|Review: Metal Church - Hanging in the Balance|
|Hanging in the Balance|
Label: Blackheart Records
Year released: 1993
Genre: Heavy Metal
Review online: April 9, 2004
Reviewed by: Michel Renaud
for:Hanging in the Balance
Rated 4.37/5 (87.33%) (30 Votes)
This is the forgotten album of the Metal Church discography. It came out in 1993 on Joan Jett's label "Black Heart Records" since their major label dropped them after the third album. I can only assume that promotion was not exactly the label's strong point (especially compared to Elektra, which released the band's previous albums.) Couple that with the period of its release being the height of the grunge bullshit, and all odds were against "Hanging in the Balance" getting any kind of success, or at the very least the recognition it deserved. To make matters worse, Metal Church chose this moment to experiment a bit more with their sound and as a result this got almost universally hailed as... well... crap. I must say I myself never gave this album much of a chance until recently when I picked up the band's discography from the shelf and started playing them one after the other.
Other than the grunge movement, the indie label and the horrible cover art, I think what really hurt this album was that it was quite a departure of sound for Metal Church, and also maybe it was a bit ahead of its time. Nowadays many bands are hailed for creating such diverse and somewhat complex albums.
"Hanging in the Balance" is more of a grower than the band's first three albums were - they were relatively straightforward, in-your-face heavy metal just the way things were done in the 80s. Here the band came up with much more complex material, with more varied influences - I hear some 70s classic rock, a bit of 70s Judas Priest, also a bit of a prog-ish feel in some songs. One of the songs, "End Of The Age" includes predominant folk influences - a bit common in metal today, but not nearly as much back in '93. "Little Boy" is a solemn epic about nuclear war (Little Boy was the name of one of the A-bombs dropped on Japan in 1945.) Compared to previous albums, this has more tempo changes, better use of the vocalist's abilities (Mike Howe's handling of the vocals no matter what's the mood of the song is great - and there's great variation in said "mood" here), and very interesting guitar work (not that it wasn't good before - here it's just different.) Despite quite a departure in sound, one can still say this is Metal Church - the guitar signature is there, and Mike Howe's vocals are simply unmistakable. One complaint I have is that a few songs are very good on the spot, but not really memorable, unlike on their previous albums where you could practically hum the entire album after a few listens.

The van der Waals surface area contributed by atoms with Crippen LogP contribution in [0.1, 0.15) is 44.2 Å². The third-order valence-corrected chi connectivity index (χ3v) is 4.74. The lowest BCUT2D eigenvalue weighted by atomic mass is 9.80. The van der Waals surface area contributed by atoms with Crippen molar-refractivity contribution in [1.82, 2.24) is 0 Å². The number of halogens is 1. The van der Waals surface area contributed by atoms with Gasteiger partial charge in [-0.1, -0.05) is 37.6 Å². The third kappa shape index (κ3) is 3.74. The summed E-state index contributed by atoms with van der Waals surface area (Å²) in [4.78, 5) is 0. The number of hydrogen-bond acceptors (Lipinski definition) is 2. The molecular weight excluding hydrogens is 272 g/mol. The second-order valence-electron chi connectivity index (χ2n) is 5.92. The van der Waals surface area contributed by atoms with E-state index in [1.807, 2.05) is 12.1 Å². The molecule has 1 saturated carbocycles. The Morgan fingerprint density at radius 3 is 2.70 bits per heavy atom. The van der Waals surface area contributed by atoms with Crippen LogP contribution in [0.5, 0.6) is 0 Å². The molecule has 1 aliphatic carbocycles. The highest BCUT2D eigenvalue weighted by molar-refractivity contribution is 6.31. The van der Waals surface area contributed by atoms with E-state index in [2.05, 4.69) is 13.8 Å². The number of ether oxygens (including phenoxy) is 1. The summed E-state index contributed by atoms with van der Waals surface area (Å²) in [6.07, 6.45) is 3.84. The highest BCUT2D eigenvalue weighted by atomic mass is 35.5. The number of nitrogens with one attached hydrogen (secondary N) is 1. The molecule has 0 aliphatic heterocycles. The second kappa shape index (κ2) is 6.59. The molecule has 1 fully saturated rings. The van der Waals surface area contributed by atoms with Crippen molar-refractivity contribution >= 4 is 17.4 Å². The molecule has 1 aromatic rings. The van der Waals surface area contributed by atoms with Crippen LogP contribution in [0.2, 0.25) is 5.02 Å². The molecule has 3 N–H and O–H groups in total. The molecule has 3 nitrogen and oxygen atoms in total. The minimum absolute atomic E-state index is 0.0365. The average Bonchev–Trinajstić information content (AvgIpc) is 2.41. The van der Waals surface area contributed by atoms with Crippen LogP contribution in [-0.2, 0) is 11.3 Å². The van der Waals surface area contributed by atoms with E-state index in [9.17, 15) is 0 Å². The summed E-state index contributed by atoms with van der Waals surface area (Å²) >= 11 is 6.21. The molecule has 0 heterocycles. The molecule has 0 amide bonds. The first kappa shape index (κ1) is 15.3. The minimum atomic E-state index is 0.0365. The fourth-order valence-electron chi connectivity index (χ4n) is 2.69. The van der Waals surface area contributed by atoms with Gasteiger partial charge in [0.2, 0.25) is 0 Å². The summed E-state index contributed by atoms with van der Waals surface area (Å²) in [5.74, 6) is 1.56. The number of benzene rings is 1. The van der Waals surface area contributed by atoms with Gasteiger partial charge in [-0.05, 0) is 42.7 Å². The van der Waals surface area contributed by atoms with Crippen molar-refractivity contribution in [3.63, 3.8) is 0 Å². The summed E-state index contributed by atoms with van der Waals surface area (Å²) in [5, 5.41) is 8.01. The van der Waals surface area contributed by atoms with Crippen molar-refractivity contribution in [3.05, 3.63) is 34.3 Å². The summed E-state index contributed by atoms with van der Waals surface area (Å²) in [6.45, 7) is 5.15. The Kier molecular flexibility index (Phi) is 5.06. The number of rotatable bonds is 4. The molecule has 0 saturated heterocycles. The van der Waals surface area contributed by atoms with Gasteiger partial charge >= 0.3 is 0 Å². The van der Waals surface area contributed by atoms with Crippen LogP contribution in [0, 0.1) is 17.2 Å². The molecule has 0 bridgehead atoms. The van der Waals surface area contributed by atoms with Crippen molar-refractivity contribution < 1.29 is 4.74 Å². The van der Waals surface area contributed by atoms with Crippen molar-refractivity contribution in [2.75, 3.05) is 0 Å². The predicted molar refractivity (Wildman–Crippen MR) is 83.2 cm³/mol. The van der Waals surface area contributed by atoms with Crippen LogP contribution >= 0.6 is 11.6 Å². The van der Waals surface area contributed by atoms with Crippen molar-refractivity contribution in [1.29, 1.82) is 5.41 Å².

Dismissing this album was and is still a big mistake. It just requires more of the listener's attention to really take in all that's going on here (and there's a lot going on musically on this album.) Ignore the crappy cover art and give this album a second (or first) chance ASAP.
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